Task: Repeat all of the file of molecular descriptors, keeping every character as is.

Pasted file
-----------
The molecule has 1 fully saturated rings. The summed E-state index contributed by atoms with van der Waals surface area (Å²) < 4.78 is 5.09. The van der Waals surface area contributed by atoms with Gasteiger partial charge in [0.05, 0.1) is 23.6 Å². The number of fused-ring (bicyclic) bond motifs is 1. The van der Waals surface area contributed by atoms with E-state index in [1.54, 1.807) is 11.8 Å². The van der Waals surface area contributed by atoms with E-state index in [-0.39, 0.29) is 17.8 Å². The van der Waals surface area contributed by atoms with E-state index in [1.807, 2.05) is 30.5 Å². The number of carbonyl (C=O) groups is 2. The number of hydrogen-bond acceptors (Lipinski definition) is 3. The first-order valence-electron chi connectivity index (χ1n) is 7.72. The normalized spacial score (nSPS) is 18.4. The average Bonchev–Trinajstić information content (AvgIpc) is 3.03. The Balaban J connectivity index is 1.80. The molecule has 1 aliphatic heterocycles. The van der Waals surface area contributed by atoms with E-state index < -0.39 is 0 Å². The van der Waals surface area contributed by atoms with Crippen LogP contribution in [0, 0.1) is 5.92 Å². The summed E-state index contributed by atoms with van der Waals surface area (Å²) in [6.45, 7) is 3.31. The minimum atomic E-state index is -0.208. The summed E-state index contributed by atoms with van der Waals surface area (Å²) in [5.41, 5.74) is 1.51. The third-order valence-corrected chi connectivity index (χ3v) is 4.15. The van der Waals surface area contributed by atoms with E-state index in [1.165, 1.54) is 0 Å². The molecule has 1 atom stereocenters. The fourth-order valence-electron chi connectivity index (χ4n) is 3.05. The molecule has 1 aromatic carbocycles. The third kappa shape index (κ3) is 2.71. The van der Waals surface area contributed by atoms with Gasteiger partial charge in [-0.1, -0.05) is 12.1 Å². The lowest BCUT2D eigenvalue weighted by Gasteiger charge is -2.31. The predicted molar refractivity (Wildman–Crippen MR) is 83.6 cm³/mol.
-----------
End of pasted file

The molecule has 1 fully saturated rings. The summed E-state index contributed by atoms with van der Waals surface area (Å²) < 4.78 is 5.09. The van der Waals surface area contributed by atoms with Gasteiger partial charge in [0.05, 0.1) is 23.6 Å². The number of fused-ring (bicyclic) bond motifs is 1. The van der Waals surface area contributed by atoms with E-state index in [1.54, 1.807) is 11.8 Å². The van der Waals surface area contributed by atoms with E-state index in [-0.39, 0.29) is 17.8 Å². The van der Waals surface area contributed by atoms with E-state index in [1.807, 2.05) is 30.5 Å². The number of carbonyl (C=O) groups is 2. The number of hydrogen-bond acceptors (Lipinski definition) is 3. The first-order valence-electron chi connectivity index (χ1n) is 7.72. The normalized spacial score (nSPS) is 18.4. The average Bonchev–Trinajstić information content (AvgIpc) is 3.03. The Balaban J connectivity index is 1.80. The molecule has 1 aliphatic heterocycles. The van der Waals surface area contributed by atoms with E-state index < -0.39 is 0 Å². The van der Waals surface area contributed by atoms with Crippen LogP contribution in [0, 0.1) is 5.92 Å². The summed E-state index contributed by atoms with van der Waals surface area (Å²) in [6.45, 7) is 3.31. The minimum atomic E-state index is -0.208. The summed E-state index contributed by atoms with van der Waals surface area (Å²) in [5.41, 5.74) is 1.51. The third-order valence-corrected chi connectivity index (χ3v) is 4.15. The van der Waals surface area contributed by atoms with E-state index in [1.165, 1.54) is 0 Å². The molecule has 1 atom stereocenters. The fourth-order valence-electron chi connectivity index (χ4n) is 3.05. The molecule has 1 aromatic carbocycles. The third kappa shape index (κ3) is 2.71. The van der Waals surface area contributed by atoms with Gasteiger partial charge in [-0.1, -0.05) is 12.1 Å². The lowest BCUT2D eigenvalue weighted by Gasteiger charge is -2.31. The predicted molar refractivity (Wildman–Crippen MR) is 83.6 cm³/mol.